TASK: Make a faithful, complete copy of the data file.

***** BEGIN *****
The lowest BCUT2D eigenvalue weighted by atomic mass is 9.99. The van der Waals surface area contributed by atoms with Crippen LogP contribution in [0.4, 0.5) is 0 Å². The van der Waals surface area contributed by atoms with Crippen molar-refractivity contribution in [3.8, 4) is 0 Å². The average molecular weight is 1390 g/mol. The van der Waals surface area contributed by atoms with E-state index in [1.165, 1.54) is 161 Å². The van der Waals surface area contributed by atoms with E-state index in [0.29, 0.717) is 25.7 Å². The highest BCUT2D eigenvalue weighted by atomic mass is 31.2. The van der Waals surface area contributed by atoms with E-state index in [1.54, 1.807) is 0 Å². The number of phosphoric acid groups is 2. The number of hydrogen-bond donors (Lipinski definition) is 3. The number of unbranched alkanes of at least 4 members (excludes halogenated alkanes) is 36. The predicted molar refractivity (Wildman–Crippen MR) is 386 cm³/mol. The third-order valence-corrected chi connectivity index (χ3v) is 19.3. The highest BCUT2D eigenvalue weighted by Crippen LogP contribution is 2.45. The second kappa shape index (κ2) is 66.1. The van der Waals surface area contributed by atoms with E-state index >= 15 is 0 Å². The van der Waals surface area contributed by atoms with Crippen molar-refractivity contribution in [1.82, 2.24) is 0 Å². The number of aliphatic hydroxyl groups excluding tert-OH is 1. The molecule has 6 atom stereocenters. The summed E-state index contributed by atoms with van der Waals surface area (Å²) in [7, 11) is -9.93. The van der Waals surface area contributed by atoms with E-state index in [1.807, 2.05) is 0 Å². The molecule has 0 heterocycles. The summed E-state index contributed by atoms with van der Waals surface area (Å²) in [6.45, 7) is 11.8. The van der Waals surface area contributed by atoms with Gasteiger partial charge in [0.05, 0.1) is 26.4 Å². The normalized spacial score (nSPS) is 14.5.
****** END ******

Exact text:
The lowest BCUT2D eigenvalue weighted by atomic mass is 9.99. The van der Waals surface area contributed by atoms with Crippen LogP contribution in [0.4, 0.5) is 0 Å². The van der Waals surface area contributed by atoms with Crippen molar-refractivity contribution in [3.8, 4) is 0 Å². The average molecular weight is 1390 g/mol. The van der Waals surface area contributed by atoms with E-state index in [1.165, 1.54) is 161 Å². The van der Waals surface area contributed by atoms with E-state index in [0.29, 0.717) is 25.7 Å². The highest BCUT2D eigenvalue weighted by atomic mass is 31.2. The van der Waals surface area contributed by atoms with E-state index in [1.54, 1.807) is 0 Å². The number of phosphoric acid groups is 2. The number of hydrogen-bond donors (Lipinski definition) is 3. The number of unbranched alkanes of at least 4 members (excludes halogenated alkanes) is 36. The predicted molar refractivity (Wildman–Crippen MR) is 386 cm³/mol. The third-order valence-corrected chi connectivity index (χ3v) is 19.3. The highest BCUT2D eigenvalue weighted by Crippen LogP contribution is 2.45. The second kappa shape index (κ2) is 66.1. The van der Waals surface area contributed by atoms with E-state index >= 15 is 0 Å². The van der Waals surface area contributed by atoms with Crippen molar-refractivity contribution in [1.82, 2.24) is 0 Å². The number of aliphatic hydroxyl groups excluding tert-OH is 1. The molecule has 6 atom stereocenters. The summed E-state index contributed by atoms with van der Waals surface area (Å²) in [7, 11) is -9.93. The van der Waals surface area contributed by atoms with E-state index in [1.807, 2.05) is 0 Å². The molecule has 0 heterocycles. The summed E-state index contributed by atoms with van der Waals surface area (Å²) in [6.45, 7) is 11.8. The van der Waals surface area contributed by atoms with Gasteiger partial charge in [0.05, 0.1) is 26.4 Å². The normalized spacial score (nSPS) is 14.5.